Road test: BMW X4
Fancy a sporty SUV with the performance of a Maserati? Step inside the X4
Test driving BMW’s SUV range has a tendency to become a collect-them-all exercise reminiscent of my childhood interest in filling Panini football sticker books: “X2? Got. X3? Got. X4. Need!”
But what the Munich brand’s SUVs lack in naming inspiration, they compensate in absolute unshakable competence and flying-off-the-shelves sales figures. The X4 feels like no match for the prominence of its bully-boy bigger brothers the X5 and X6, yet since its genesis in 2014, it has sold more than 200,000 units worldwide regardless.
BMW says this is “the first sports activity coupe at the premium end of the mid-size class”, which is a statement about on par with telling somebody after dinner that it was the best meal you have ever eaten on a Tuesday, in the month of December, while it was raining. Yet the new second-generation X4 definitely bridges the gap between the X5/X6 and the smaller, less-powerful X2 and X3 – and not only in nomenclature.
My test car is the rather swift M40i variant, which despite its relatively subtle M Performance flourishes does outwardly appear to be a slightly swanky supermarket run-around. Except a turbocharged, in-line six-cylinder engine – which gives you 354hp, a notable 500Nm of torque, 0-to-100kph time of 4.9 seconds and top speed of 249kph – suggests otherwise. Some context: said performance is almost identical to that of the latest Maserati Ghibli.
It feels plenty fast, too – almost unnecessarily so at points in urban traffic when you need to bury your right foot slightly – and looks slick, where the X2 and X3 come off as a little too dinky to wield real road presence. A carbon-fibre finish on the wing mirrors lends an extra dose of gravitas. It may share many build and design elements with the current X3, but the X4 is an undeniable step up.
The interior is mostly well thought-out, with classy ambient lighting, quietly effective sports seats (understated in all black with red stitching) and an intuitive infotainment system. The only glaring place where it falls down, indeed, is the fire extinguisher’s awkward position half beneath the front passenger seat and half in the footwell. It proves an ankle-bashing annoyance for a couple of people who share a ride with me in the X4.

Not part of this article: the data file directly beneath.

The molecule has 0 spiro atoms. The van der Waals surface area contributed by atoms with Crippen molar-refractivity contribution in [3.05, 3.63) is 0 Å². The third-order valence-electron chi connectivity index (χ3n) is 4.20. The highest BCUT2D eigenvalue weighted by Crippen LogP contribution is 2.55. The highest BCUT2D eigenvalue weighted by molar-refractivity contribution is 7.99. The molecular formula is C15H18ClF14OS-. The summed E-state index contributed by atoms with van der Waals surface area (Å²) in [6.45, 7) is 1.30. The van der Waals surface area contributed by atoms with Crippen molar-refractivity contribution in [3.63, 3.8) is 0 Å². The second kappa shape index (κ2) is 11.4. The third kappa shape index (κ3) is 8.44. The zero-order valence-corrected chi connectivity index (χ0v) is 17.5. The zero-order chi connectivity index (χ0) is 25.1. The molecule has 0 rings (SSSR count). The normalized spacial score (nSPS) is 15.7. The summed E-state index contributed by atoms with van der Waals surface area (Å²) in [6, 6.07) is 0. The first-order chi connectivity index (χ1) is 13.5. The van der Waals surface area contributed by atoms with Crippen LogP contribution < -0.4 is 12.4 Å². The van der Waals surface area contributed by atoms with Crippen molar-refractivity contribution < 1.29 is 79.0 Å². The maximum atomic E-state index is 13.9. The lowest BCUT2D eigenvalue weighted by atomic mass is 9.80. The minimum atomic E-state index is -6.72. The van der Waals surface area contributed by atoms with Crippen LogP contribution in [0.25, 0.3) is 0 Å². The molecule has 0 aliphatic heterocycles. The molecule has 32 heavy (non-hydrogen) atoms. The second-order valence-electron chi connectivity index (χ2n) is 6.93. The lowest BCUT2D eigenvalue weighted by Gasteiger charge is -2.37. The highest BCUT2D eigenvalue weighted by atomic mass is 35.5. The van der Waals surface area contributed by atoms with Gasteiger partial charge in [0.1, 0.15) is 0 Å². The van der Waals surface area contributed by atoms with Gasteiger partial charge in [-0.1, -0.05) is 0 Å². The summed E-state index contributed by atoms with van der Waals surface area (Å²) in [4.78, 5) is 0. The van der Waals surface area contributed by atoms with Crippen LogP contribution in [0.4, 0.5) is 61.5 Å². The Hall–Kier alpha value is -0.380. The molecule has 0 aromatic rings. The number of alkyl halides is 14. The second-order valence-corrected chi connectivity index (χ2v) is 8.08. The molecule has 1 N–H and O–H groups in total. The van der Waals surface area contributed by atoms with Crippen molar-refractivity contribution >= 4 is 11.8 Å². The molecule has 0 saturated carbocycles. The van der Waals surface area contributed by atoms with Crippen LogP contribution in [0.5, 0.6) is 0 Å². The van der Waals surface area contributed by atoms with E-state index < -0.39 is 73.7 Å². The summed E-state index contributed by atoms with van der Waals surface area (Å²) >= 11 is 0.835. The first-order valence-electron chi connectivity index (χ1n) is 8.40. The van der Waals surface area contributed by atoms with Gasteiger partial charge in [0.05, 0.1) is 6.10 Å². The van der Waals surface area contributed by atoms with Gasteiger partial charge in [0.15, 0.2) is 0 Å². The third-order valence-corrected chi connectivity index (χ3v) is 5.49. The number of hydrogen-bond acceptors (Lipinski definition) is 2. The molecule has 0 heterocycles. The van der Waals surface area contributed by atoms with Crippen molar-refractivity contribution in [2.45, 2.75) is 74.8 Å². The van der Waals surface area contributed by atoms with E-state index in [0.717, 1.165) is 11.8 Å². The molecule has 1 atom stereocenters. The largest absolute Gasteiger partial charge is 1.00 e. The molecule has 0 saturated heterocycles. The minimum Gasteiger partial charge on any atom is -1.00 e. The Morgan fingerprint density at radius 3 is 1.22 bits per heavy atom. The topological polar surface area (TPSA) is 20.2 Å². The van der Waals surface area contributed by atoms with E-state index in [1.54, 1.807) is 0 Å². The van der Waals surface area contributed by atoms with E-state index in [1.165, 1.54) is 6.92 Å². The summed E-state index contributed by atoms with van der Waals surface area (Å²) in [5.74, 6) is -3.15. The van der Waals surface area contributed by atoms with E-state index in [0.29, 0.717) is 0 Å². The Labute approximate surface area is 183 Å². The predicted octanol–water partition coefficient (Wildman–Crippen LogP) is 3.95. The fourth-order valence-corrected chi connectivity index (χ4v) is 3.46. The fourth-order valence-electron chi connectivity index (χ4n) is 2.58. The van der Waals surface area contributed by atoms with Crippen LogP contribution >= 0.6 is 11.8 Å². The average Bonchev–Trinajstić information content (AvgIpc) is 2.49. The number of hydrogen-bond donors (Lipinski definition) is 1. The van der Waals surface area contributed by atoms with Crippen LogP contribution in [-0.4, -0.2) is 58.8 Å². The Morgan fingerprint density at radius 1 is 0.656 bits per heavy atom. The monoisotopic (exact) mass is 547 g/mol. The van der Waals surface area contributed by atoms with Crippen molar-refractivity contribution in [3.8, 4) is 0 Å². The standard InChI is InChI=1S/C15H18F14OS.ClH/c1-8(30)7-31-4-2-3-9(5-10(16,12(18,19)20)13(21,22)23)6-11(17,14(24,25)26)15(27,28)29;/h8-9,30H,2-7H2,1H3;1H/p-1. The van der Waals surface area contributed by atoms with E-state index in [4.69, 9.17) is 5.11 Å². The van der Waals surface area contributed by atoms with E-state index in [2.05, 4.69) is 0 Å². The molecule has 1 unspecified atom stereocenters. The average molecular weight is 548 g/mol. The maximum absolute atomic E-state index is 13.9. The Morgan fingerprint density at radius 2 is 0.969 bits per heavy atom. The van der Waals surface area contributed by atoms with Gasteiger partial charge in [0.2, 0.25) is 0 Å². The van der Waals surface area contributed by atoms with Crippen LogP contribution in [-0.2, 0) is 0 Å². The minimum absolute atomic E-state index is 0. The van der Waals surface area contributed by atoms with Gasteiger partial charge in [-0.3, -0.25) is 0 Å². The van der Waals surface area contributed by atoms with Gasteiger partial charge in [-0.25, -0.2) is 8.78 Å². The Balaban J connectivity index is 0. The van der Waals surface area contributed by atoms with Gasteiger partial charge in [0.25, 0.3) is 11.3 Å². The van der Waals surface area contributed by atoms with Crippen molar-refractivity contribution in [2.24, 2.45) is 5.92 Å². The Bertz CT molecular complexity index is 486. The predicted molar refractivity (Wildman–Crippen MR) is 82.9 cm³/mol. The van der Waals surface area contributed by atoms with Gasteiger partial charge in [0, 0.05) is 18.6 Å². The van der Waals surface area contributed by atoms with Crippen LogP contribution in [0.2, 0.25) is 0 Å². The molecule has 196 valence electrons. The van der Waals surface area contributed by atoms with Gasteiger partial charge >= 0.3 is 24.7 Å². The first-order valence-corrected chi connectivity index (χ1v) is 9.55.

The SUV’s rapidness does mean that it isn’t entirely on board with petrol being a finite resource – 9.0 litres per 100 kilometres is a reminder that you are travelling with a six-cylinder engine under the bonnet, something that will matter increasingly to drivers here if petrol prices continue to creep up.
For the lion’s share of your time behind the wheel, though, you will be enjoying the six-cylinder zip sufficiently to put your next trip to the pumps to the back of your mind. Straddling that aforementioned crevasse in BMW’s SUV line-up with decent agility, the X4 is the best of both worlds, delivering useful performance without the X5 and X6’s road-hogging obnoxiousness. It won’t change the world, but it will make the otherwise humdrum existences of folks who usually drive this kind of car a little more pulse-quickening.
Updated: January 2, 2019 07:28 PM